Does a Security Analyst Trust Machine Learning Technology
When we published a post on contextualizing trust, several business officials started asking a question from our support executives that – Does a security analyst trust the analytical solutions that are powered by the Machine Learning technology?
As per our experts’ opinion, the answer to this question is NO (in the majority of cases). Now definitely your mind might be prepared to ask the next question i.e., ‘why the answer is no?’ In order to give an answer to this, we have to move a little bit back. We believe that it will work to go a moment back and understand some basics involved in machine learning technology and analytics. This will help in getting the best answer to this query.
Before we begin with the major technical part first, you have to revise some important terminologies. So let’s get started!
Definition of Important Terminologies
- Machine Learning – Machine learning technology helps computer machines to learn and create assumptions like human beings. The capability of learning and analyzing is gained through data, expert skills, and presence in the real world. The algorithms could detect big data, convert it into information, assume future events, and reveal mysterious secrets from the stored data. This offers clients a measure to secure lives, assume those at heart disease and strokes’ risk, track possible threats, ignore data breaches, predict cloud threats, identify internal attacks, and stop cybercriminals. These algorithms could be aimed at addressing human nature to make predictions and, prevent internal malicious attacks. This secures companies from malware is as yet unaddressed by security products.
- Analytics – Analytics provide a means for converting data into effective and efficient information that helps in decision-making. This identifies useful insights and patterns of the existing data like trying to understand the client’s behavior to predict the purchasing habits. In the world of cloud data security, analytics play a vital role in identifying risky end-users or internal attacks by concentrating on user’s behavior.
Now Comes the Trust Question
If machine learning algorithms have this capability, why don’t we believe its observations? On basis of the research, we believe that the following issues are the causes:
- The answer to the ‘what is the need to trust algorithms question is still missing from the process.
- Major absence of proper cloud data security training for business employees.
- The core layer of expertise level is completely absent.
- Lack of regulations and defined social norms.
It seems to be a perverse pleasure in describing how self-driving cars could crash, automatic recognition of images could racist errors, and neural networks are coded for cracking passwords, with much less focus located on all the advantages available for users from machine learning technology.
Filling the Gaps with Machine Learning Technology
Even in dreams where machine learning algorithms have gained a near-perfect status, it is secure to predict that being human, security analysts will still have reservations about the output of machine learning technology. Following listed are six fields, which needs to be looked at to detect them:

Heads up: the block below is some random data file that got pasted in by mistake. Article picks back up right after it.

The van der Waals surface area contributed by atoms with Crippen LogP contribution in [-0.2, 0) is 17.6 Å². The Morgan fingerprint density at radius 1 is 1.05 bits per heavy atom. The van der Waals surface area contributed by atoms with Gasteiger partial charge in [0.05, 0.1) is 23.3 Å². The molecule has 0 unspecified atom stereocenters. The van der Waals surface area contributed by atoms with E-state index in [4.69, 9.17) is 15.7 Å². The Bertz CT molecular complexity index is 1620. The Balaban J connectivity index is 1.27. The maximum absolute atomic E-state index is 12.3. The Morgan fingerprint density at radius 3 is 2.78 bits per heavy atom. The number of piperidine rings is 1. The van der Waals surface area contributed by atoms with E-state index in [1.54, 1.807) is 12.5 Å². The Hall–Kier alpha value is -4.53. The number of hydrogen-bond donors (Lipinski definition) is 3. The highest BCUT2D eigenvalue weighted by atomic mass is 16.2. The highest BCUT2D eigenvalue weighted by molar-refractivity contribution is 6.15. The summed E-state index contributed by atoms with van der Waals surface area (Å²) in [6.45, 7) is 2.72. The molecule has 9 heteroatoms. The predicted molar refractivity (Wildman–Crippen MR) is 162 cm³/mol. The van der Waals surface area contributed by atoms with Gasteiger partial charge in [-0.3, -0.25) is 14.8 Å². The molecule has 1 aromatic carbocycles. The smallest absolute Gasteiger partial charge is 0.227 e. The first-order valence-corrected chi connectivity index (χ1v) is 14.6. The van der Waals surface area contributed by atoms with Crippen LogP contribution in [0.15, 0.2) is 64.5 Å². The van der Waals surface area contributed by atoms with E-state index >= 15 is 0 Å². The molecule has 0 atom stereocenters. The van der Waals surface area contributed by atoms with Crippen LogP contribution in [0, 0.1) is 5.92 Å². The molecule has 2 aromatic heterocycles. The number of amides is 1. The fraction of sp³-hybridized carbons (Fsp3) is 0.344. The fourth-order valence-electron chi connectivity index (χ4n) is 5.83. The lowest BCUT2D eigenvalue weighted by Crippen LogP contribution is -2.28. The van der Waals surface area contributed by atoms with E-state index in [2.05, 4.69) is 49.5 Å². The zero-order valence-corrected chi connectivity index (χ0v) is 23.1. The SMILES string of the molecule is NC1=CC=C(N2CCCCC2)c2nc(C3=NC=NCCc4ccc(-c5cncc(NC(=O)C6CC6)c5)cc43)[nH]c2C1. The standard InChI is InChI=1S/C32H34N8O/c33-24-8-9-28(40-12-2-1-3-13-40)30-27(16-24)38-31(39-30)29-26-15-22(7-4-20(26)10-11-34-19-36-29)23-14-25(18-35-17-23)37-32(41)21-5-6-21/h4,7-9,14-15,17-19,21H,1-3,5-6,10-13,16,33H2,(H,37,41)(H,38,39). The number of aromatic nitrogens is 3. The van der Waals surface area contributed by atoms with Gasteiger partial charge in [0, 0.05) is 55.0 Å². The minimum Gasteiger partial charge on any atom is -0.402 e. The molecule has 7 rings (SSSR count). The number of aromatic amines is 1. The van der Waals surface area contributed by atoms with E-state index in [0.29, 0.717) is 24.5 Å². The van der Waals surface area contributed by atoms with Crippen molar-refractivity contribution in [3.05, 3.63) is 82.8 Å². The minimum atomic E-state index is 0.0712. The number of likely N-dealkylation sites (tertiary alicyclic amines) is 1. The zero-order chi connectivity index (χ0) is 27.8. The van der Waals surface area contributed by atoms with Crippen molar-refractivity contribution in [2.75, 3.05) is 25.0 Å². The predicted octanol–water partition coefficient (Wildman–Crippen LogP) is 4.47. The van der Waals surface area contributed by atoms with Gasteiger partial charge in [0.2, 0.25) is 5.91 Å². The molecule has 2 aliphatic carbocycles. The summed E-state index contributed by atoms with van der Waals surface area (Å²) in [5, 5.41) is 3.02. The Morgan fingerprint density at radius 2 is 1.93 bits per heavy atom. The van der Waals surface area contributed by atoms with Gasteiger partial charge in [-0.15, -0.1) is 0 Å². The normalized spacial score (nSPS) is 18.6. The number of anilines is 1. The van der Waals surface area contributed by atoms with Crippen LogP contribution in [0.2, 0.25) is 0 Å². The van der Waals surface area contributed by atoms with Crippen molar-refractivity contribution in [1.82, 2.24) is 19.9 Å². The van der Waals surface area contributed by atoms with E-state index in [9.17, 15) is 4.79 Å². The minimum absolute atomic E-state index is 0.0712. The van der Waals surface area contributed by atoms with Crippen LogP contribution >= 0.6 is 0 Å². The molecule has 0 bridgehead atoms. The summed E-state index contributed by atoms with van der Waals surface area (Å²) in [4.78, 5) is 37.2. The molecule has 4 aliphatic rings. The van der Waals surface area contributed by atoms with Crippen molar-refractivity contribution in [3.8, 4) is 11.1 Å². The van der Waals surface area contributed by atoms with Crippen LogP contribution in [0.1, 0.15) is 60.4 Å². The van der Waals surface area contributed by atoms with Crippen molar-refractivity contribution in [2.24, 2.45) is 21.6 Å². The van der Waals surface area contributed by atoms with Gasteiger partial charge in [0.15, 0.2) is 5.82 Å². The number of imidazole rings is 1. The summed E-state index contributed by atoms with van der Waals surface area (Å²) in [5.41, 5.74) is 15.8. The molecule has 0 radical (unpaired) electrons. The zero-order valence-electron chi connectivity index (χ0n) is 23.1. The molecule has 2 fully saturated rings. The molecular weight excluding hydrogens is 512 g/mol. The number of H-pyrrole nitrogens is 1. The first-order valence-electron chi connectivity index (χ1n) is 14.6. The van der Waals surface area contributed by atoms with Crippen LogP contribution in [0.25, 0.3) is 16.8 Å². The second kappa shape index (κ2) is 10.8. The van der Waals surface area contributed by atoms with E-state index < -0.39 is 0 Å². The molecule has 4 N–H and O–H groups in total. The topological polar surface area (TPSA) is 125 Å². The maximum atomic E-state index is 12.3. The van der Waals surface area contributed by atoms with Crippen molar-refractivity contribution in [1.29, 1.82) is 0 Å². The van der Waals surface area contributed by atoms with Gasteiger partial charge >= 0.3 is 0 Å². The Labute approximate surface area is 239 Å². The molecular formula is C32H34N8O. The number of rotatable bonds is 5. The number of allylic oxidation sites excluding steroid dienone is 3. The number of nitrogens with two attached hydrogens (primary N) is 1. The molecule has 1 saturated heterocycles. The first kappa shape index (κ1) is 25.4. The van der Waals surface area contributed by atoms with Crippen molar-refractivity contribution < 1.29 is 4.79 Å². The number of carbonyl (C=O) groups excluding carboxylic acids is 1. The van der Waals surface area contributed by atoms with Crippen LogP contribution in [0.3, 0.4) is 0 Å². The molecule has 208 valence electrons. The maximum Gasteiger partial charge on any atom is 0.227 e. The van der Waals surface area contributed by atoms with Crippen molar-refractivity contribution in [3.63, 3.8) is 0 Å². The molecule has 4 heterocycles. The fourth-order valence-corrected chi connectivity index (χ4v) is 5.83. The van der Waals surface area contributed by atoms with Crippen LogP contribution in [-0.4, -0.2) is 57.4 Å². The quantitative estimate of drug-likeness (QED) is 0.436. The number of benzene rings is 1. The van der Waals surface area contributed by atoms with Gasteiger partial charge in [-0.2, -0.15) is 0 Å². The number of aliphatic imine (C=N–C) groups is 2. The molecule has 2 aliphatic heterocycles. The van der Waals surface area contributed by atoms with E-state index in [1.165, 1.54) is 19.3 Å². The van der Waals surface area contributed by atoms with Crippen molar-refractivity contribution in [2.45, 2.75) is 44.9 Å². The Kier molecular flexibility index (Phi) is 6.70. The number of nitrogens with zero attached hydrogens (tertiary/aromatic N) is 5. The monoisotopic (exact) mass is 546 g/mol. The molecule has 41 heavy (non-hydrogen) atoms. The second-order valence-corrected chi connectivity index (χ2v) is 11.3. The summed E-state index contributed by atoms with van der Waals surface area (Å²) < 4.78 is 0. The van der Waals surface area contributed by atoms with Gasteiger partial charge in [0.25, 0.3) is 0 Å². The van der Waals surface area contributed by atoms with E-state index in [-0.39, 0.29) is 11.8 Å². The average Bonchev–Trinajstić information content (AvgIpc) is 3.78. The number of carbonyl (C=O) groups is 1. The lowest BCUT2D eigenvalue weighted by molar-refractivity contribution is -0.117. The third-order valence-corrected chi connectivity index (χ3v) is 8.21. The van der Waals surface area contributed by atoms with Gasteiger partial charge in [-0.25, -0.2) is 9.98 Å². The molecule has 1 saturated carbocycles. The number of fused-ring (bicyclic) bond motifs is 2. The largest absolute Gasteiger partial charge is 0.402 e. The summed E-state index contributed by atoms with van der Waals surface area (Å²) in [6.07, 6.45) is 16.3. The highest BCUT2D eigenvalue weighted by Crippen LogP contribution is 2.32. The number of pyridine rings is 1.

- Human-based AI – If an individual is provided with a little bit of control over algorithms, he or she will use products that are powered by machine learning technology. The feature to:
- Control and update the outcome
- Ignore the false results, and
- protects users from false alarms’ effects
all render the confidence for which we are confident and have the ability to ignore false alarms. Most importantly, the algorithms are helping users in making decisions – they are not for replacing them.
- Context-Based – Distrust could result when ‘what’ and ‘why’ reasoning is absent around the queries like:
- Why has the algorithm has defined an individual as a risky person?
- What does that particular output mean?
- What is the reasoning behind observations?
Machine learning technology is all about data analysis and detection of a useful pattern. Assuming that the technology will work perfectly on its own is not a good assumption. It requires security analysts to describe a better scenario and come with the actual correct outcome. Not only analysts but, software developers also show their active participation in the same because this helps in recognizing the false positives.
- Investigation-based – Around 62% of security threats are caused because of human unintentional errors while working. In such a case, it is not at all good to blame ML technology for the occurrence of cybercrime. Organizations must investigate false-negative scenarios to detect whether its:
- Users who failed in noticing the cloud security alert, or
- The ML algorithms failed in discovering the threat.
In either situation, we are profiting – if it’s an algorithm that is improper, we have a chance to upgrade it. Also, this will simultaneously help in improving users’ mechanism of visualization and alert.
Trust Has Its Importance
Is it possible to build trust between analytics and its end users by adding data, case studies, investigations, following social norms, and educating about models? The answer to this question is simply Yes! Integration of the explanation, power for controlling the final output, false-negative investigation, and ML made up by social norms, is an approach to fill the gap between security analysts and machine learning technology-powered analytical solutions.